Some of the most sweeping proposed changes would apply to businesses, not individuals. A cut in business franchise taxes — from 9.975 percent of net income to 8.25 percent, the Maryland level — would cost the city $57 million in yearly revenue. But the commission proposes offsetting that loss with a new “local services fee” on employers — $25 per employee per quarter — that would generate $45 million yearly.

That fee, the commission found, would secure revenue from nonprofit entities that use city resources but do not, in general, pay taxes. It is likely to prove among the most politically thorny of the panel’s recommendations: Those nonprofits include hospitals and universities that are among the city’s largest employers.

Past attempts to squeeze revenue out of large nonprofit employers, typically through payments in lieu of taxes, have rarely progressed past the drawing board, and the organizations representing the District’s hospitals and universities are again on the record against them. But the employee tax could be a more politically palatable way for the District to recoup some additional revenue from those institutions and their many out-of-town employees, whose income the District is congressionally prohibited from taxing.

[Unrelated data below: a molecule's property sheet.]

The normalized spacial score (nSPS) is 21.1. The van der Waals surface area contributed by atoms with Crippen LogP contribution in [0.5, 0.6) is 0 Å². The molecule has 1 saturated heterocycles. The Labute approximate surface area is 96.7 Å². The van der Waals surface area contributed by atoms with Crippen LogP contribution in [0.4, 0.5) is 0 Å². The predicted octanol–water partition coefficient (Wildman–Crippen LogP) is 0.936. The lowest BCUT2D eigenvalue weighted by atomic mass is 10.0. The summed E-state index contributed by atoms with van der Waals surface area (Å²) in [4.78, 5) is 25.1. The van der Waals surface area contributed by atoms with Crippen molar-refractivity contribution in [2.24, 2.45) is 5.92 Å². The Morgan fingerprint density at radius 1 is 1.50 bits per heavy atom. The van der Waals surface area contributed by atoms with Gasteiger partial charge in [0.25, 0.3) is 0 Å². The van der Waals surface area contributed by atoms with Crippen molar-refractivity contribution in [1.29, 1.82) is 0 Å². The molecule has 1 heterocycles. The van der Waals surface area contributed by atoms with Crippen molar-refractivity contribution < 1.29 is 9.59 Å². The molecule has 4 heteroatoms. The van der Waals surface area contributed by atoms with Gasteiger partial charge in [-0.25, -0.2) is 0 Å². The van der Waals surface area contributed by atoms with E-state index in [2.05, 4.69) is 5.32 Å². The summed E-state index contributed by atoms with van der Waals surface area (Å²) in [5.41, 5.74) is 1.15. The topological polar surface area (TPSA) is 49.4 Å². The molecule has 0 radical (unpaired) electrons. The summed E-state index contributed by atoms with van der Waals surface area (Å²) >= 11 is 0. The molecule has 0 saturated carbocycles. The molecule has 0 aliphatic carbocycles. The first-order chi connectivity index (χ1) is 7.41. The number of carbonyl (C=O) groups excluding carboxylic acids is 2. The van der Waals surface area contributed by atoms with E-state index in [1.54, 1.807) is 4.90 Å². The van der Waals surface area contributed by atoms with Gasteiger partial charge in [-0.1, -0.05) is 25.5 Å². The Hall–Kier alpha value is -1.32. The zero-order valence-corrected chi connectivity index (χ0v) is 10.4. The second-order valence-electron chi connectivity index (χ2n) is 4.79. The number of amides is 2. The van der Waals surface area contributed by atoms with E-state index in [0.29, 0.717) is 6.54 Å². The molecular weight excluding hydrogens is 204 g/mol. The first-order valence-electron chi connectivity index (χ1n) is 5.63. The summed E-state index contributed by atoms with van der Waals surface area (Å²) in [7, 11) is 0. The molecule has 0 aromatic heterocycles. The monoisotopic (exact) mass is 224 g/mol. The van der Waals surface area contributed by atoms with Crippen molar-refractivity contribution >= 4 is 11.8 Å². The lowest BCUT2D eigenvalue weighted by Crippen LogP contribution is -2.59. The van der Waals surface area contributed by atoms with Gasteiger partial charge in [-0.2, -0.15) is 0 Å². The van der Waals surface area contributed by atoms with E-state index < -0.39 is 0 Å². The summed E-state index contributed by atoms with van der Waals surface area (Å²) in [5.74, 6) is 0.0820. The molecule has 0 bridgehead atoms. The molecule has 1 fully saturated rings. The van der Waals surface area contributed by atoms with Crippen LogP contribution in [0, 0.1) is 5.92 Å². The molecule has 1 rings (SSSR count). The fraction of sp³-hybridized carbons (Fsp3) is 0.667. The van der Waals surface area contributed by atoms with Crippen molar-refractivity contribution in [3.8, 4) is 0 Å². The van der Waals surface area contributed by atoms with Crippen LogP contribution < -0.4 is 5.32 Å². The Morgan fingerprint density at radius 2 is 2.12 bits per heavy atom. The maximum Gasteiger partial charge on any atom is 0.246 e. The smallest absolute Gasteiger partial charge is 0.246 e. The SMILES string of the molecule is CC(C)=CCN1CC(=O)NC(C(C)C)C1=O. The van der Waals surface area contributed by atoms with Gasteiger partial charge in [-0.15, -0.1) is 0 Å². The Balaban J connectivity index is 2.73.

Underscoring the political hazard of the issue, Gray, who has committed $18 million to funding the commission’s recommendations next budget year, declined to endorse the fee Wednesday. “When you start talking about taxing nonprofit organizations, those historically that haven’t paid taxes, it’s a very controversial area,” he said. “I’d want to hear what people think about it before we take any position on it.”

But in a hopeful sign for the proposal, D.C. Council member Jack Evans (D-Ward 2), chairman of the tax-writing committee, didn’t dismiss it earlier this month — particularly if were paired with an offsetting business tax cut.

The commission ultimately backed away from more costly proposals, including a commercial property tax cut and more aggressive business tax cuts. But it did endorse changing the District’s estate tax to match the federal standard, assessing the tax only on estate assets above $5.25 million.

That decision earned the scorn of one advocacy group that monitored the commission’s deliberations. The Fair Budget Coalition said the move would “give deep cuts to the super wealthy” while draining funds from programs for the needy and homeless.

The debate over the recommendations now turns to the John A. Wilson Building, where officials will have to identify an additional $30.8 million in revenue above the $18 million already identified to accommodate the full range of proposals.

Gray suggested that he would not take extraordinary steps in his 2015 budget proposal to find those funds. “We know we have some priorities that need to be addressed in this upcoming budget,” he said. ”I think that there are lot of people who would do it at the sacrifice of some kind of tax reduction.”

And it is unlikely that lawmakers will wholeheartedly embrace the commission’s full panoply of recommendations. Evans, for instance, gave his personal veto to the proposed increase in the sales tax rate.

“We’re not going to raise taxes,” he said. “We want to head in the other direction.”